16.13    Chemical Analyses for Aldehydes and Ketones 
16.14    Spectroscopic Properties of Aldehydes and Ketones 
Chapter 17 Aldehydes and Ketones 2. Aldol Reactions 
17.1     The Acidity of the α Hydrogens of Carbonyl Compounds: Enolate Anions 
17.2     Keto and Enol Tautomers 
17.3     Reactions Via Enols and Enolate Anions 
17.4     The Aldol Reaction: The Addition of Enolate Anions to Aldehydes and Ketones 
17.5     Crossed Aldol Reactions 
17.6     Cyclizations via Aldol Condensations 
17.7     Lithium Enolates 
17.8     α-Selenation: A Synthesis of α, β-Unsaturated Carbonyl Compounds 
17.9     Additions to α, β-Unsaturated Carbonyl Compounds 
Chapter 18 Carboxylic Acids and Their Derivatives. Nucleophilic Addition-Elimination at the Acyl Carbon 
18.1     Introduction 
18.2     Nomenclature and Physical Properties 
18.3     Preparation of Carboxylic Acids 
18.4     Nucleophilic Addition-Elimination at Acyl Carbon 
18.5     Acyl Chlorides
18.6     Carboxylic Acid Anhydrides 
18.7     Esters 
18.8     Amides 
18.9     Derivatives of Carbonic Acid
18.10    Decarboxylation of Carboxylic Acids 
18.11    Chemical Tests for Acyl Compounds 
Chapter 19 Synthesis and Reaction of β-Diccrbonyl Compounds: More Chemistry of Enolate ions 
19.1    Introduction 
19.2    The Claisen Condensation: The Synthesis of β-Keto Esters
19.3    The Acetoacetic Ester Synthesis of Methyl Kethones (Substituted Acetone) 
19.4    The Malonic Ester Synthesis: Synthesis of Substituted Acetic Acids 
19.5    Further Reactions of Active Hydrogen Compounds 
19.6    Direct Alkylation of Esters and Nitriles 
19.7    Alkylation of 1,3-Dithianes 
19.8    The Knoevenagel Condensation 
19.9    Michael Additions 
19.10   The Mannich Reaction 
19.11   Synthesis of Enamines: Stork Enamine Reactions 
19.12   Barbiturates 
Chapter 20 Amines 
20.1     Nomenclature 
20.2     Physical Properties and Structure of Amines 
20.3     Basicity of Amines: Amine Salt 
20.4     Some Biologically Important Amine 
20.5     Preparation of Amines 
20.6     Reactions of Amines 
20.7     Reactions of Amines with Nitrous Acid 
20.8     Replacement Reactions of Arenediazonium Salts
20.9     Coupling Reactions of Arenediazonium Salts 
20.10    Reactions of Amines with Sulfonly Chlorides 
20.11   The Sulfa Drugs: Sulfanilamide
20.12    Analysis of Amines 
20.13   Eliminations Involving Ammonium 
Chapter 21 Phenols and Aryl Halides: Nucleophilic Aromatic Substitution 
21.1    Structure and Nomenclature of Phenols 
21.2    Naturally Occurring Phenols 
21.3    Physical Properties of Phenols
21.4    Synthesis of Phenols 
21.5    Reactions of Phenols as Acids 
21.6    Other Reactions of the O-H Group of Phenols 
21.7    Cleavage of Alkyl Aryl Ethers 
21.8    Reactions of the Benzene Ring of Phenols
21.9    The Claisen Rearrangement 
21.10   Quinones 1015
21.11   Aryl Halides and Nucleopholic Aromatic Substitution
21.12   Spectroscopic Analysis of Phenols and Aryl Halides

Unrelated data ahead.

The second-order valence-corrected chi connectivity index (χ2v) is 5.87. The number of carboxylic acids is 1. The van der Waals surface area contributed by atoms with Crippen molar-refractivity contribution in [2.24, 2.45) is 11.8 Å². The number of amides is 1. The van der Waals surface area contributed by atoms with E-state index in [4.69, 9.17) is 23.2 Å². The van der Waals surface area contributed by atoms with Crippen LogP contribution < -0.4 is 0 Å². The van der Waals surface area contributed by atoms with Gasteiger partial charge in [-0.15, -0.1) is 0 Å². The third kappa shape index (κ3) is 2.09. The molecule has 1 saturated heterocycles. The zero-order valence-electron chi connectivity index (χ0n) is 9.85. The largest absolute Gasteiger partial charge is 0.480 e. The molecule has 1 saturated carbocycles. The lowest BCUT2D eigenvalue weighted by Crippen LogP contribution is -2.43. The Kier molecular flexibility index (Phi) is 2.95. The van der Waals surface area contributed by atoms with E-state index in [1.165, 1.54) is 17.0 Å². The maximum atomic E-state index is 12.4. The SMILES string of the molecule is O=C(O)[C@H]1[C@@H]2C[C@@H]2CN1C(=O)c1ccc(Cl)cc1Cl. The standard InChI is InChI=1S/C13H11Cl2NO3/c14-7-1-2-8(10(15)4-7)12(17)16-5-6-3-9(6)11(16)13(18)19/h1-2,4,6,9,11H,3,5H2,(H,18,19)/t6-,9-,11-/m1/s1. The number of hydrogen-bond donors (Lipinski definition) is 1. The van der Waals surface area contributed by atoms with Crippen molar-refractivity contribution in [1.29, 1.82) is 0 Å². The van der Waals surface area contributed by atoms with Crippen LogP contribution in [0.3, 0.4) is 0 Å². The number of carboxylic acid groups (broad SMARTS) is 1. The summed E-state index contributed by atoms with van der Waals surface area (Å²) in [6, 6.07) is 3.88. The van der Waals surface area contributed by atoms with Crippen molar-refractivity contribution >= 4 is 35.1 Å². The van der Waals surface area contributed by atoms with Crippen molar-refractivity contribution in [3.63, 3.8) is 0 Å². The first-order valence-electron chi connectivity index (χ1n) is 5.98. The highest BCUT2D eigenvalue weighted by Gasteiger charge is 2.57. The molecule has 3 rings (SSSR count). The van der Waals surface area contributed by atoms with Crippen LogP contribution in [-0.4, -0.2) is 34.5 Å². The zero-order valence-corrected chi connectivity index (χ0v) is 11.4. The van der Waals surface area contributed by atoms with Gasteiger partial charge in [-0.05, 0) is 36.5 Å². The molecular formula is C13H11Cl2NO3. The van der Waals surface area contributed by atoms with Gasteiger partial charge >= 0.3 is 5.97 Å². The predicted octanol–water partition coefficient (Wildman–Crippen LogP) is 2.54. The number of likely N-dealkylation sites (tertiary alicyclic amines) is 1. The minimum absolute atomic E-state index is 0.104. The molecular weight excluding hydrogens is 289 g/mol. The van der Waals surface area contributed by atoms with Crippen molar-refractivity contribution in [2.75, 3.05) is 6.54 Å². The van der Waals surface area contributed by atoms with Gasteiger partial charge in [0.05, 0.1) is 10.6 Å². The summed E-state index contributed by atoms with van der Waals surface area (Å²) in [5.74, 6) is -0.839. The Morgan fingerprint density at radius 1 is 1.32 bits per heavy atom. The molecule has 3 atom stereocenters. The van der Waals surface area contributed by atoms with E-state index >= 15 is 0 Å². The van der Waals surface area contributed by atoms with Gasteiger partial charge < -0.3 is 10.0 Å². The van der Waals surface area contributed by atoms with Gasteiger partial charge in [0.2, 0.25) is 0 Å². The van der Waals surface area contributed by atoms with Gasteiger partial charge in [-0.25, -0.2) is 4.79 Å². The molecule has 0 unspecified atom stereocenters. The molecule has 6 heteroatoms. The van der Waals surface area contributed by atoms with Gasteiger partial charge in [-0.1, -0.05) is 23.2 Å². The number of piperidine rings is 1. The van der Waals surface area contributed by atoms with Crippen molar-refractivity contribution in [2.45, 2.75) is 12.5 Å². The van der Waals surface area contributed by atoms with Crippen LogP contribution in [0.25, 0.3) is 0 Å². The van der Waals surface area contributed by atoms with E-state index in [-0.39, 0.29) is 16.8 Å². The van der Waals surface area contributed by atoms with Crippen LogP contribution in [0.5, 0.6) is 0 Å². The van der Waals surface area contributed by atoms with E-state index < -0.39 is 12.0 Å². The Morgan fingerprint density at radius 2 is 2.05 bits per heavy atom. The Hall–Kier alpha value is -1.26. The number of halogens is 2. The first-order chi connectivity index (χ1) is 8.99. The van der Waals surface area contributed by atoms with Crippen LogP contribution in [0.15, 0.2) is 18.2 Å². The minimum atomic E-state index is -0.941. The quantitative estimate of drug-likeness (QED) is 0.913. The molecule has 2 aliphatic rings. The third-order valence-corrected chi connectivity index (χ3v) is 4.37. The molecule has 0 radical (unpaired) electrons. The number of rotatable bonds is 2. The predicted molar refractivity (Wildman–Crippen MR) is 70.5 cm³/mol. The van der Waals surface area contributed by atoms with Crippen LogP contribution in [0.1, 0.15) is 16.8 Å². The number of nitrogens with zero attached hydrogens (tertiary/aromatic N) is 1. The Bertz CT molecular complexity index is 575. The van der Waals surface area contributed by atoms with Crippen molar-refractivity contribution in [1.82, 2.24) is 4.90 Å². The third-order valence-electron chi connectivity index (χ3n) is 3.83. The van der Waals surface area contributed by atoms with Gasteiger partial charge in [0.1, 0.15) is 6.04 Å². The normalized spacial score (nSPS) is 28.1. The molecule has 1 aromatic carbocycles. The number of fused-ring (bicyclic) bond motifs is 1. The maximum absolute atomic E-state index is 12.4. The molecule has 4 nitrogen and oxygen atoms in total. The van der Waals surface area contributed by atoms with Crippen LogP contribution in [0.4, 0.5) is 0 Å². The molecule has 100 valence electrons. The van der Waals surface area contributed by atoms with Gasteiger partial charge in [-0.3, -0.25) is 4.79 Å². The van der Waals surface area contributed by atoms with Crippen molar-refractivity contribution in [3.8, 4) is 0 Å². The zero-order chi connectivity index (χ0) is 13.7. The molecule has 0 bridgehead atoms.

Chapter 22 Carbohydrates 
22.1    Introduction 
22.2    Monsaccharides 
22.3    Mutarotation 
22.4    Glycoside Formation 
22.5    Other Reactions of Monosaccharides 
22.6    Oxidation Reactions of Monosaccharides
22.7    Reduction of Monosaccharides: Alditols 
22.8    Reactions of Monosaccharides with Phenylhydrazine : Osazone 
22.9    Synthesis and Degradstion of Monosaccharides 
22.10   The D Family of Aldoses 
22.11   Fischer’s Proof of the Configuration of D-(+)-Glucose 1099
22.12   Disaccharides 
22.13   Polysaccharides
22.14   Other Biologically Important Sugars
22.15   Sugars that Contain Nitrogen 
22.16   Glycolipids and Glycoproteins of the Cell Surface: Cell Recognition and the Immune System 
22.17   Carbohydrate Antibiotics
Chapter 23 Lipids 
23.1    Introduction
23.2    Fatty Acids and Triacylglycerols
23.3    Terpenes and Terpenoids 
23.4    Steroids 
23.5    Prostaglandins 
23.6    Phospholipids and Cell Membranes 
23.7    Waxes 
Chapter 24 Amino Acids and Proteins 
24.1    Introduction 
24.2    Amino Acids 
24.3    Synthesis of α- Amino Acids 
24.4    Polypeptides and Proteins 
24.5    Primary Structure of Polypeptides and Proteins 
24.6    Examples of Polypeptide and Protein Primary Structure
24.7    Polypeptide and Protein Synthesis 
24.8    Secondary, Tertiary, and Quaternary Structure of Proteins 
24.9    Introduction to Enzymes 
24.10   Lysozyme: Mode of Action of an Enzyme 
24.11   Serine Proteases 
24.12   Hemoglobin: A Conjugated Protein 
24.13   Purification and Analysis of Polypeptides and Proteins
24.14   Proteomics 
Chapter 25 Nucleic Acids and Protein Synthesis 
25.1    Introduction 
25.2    Nucleotides and Nucleosides and Nucleotides
25.3    Laboratory Synthesis of Nucleosides and Nucleotides
25.4    Deoxyribonucleic Acid: DNA
25.5    RNA and Protein Synthesis 
25.6    Determining the Base Sequence of DNA: the Chain Terninating(Dideoxynucleotide Method) 
25.7    Laboratory Synthesis of Oligonucleotides
25.8    The Polymerase Chain Reaction 
25.9    Sequencing of the Human Genome: An Instruction Book for the Molecules of Life 1251

Lecture assignment table:

Chapter

Contents

Lecture hours

14

 Aromation Compounds

6

15

 Reactions of Aromatic Compounds

6

16

Aldehydes and Ketones 1. Nucleophilic Addition to the Carbonyl Group

6

17

Aldehydes and Ketones 2.Aldol Reactions

8

18

Carboxylic Acids and Their Derivatives. Nucleophilic Addition-Elimination at the Acyl Carbon

6

19

Synthesis and Reaction of β-Diccrbonyl Compounds: More Chemistry of Enolate ions

8

20

Amines

6

21

Phenols and Aryl Halides : Nucleophilic Aromatic Substitution

8

22

Carbohydrates

6

23

Lipids

6

24

Amino Acids and Proteins

6

25

Nucleic Acids and Protein Synthesis

6

summary

72

 

Assessment Methods

close-book examination

 

 

                                Made by Wang, Xing-Wang

                                                      Date:  6, Oct. 2016